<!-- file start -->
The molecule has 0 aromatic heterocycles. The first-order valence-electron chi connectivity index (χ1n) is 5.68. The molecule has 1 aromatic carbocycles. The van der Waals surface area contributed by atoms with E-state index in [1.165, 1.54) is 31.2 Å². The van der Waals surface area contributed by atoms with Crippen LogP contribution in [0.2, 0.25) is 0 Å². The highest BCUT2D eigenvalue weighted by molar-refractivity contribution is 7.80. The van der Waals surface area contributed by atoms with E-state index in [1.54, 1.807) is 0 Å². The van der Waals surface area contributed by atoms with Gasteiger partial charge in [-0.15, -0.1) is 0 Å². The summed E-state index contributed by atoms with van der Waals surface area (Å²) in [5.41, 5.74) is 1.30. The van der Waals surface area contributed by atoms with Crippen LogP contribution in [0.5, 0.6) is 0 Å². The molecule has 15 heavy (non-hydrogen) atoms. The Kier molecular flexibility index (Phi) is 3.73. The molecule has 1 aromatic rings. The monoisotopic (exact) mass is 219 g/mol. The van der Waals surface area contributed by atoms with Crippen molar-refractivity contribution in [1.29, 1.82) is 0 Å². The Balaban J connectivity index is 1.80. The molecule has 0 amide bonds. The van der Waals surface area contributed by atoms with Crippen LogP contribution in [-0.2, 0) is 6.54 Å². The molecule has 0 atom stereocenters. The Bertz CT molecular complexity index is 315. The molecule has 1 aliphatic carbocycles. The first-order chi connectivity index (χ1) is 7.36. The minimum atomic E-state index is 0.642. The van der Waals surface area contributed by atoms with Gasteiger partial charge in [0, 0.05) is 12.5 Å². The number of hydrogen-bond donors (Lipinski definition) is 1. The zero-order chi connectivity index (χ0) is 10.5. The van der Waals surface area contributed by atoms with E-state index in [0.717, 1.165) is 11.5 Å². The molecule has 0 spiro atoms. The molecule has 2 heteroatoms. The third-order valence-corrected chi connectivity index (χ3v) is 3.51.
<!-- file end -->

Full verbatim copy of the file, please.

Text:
The molecule has 0 aromatic heterocycles. The first-order valence-electron chi connectivity index (χ1n) is 5.68. The molecule has 1 aromatic carbocycles. The van der Waals surface area contributed by atoms with E-state index in [1.165, 1.54) is 31.2 Å². The van der Waals surface area contributed by atoms with Crippen LogP contribution in [0.2, 0.25) is 0 Å². The highest BCUT2D eigenvalue weighted by molar-refractivity contribution is 7.80. The van der Waals surface area contributed by atoms with E-state index in [1.54, 1.807) is 0 Å². The van der Waals surface area contributed by atoms with Gasteiger partial charge in [-0.15, -0.1) is 0 Å². The summed E-state index contributed by atoms with van der Waals surface area (Å²) in [5.41, 5.74) is 1.30. The van der Waals surface area contributed by atoms with Crippen LogP contribution in [0.5, 0.6) is 0 Å². The molecule has 15 heavy (non-hydrogen) atoms. The Kier molecular flexibility index (Phi) is 3.73. The molecule has 1 aromatic rings. The monoisotopic (exact) mass is 219 g/mol. The van der Waals surface area contributed by atoms with Crippen molar-refractivity contribution in [1.29, 1.82) is 0 Å². The Balaban J connectivity index is 1.80. The molecule has 0 amide bonds. The van der Waals surface area contributed by atoms with Crippen LogP contribution in [-0.2, 0) is 6.54 Å². The molecule has 0 atom stereocenters. The Bertz CT molecular complexity index is 315. The molecule has 1 aliphatic carbocycles. The first-order chi connectivity index (χ1) is 7.36. The minimum atomic E-state index is 0.642. The van der Waals surface area contributed by atoms with Gasteiger partial charge in [0, 0.05) is 12.5 Å². The number of hydrogen-bond donors (Lipinski definition) is 1. The zero-order chi connectivity index (χ0) is 10.5. The van der Waals surface area contributed by atoms with E-state index in [0.717, 1.165) is 11.5 Å². The molecule has 0 spiro atoms. The molecule has 2 heteroatoms. The third-order valence-corrected chi connectivity index (χ3v) is 3.51.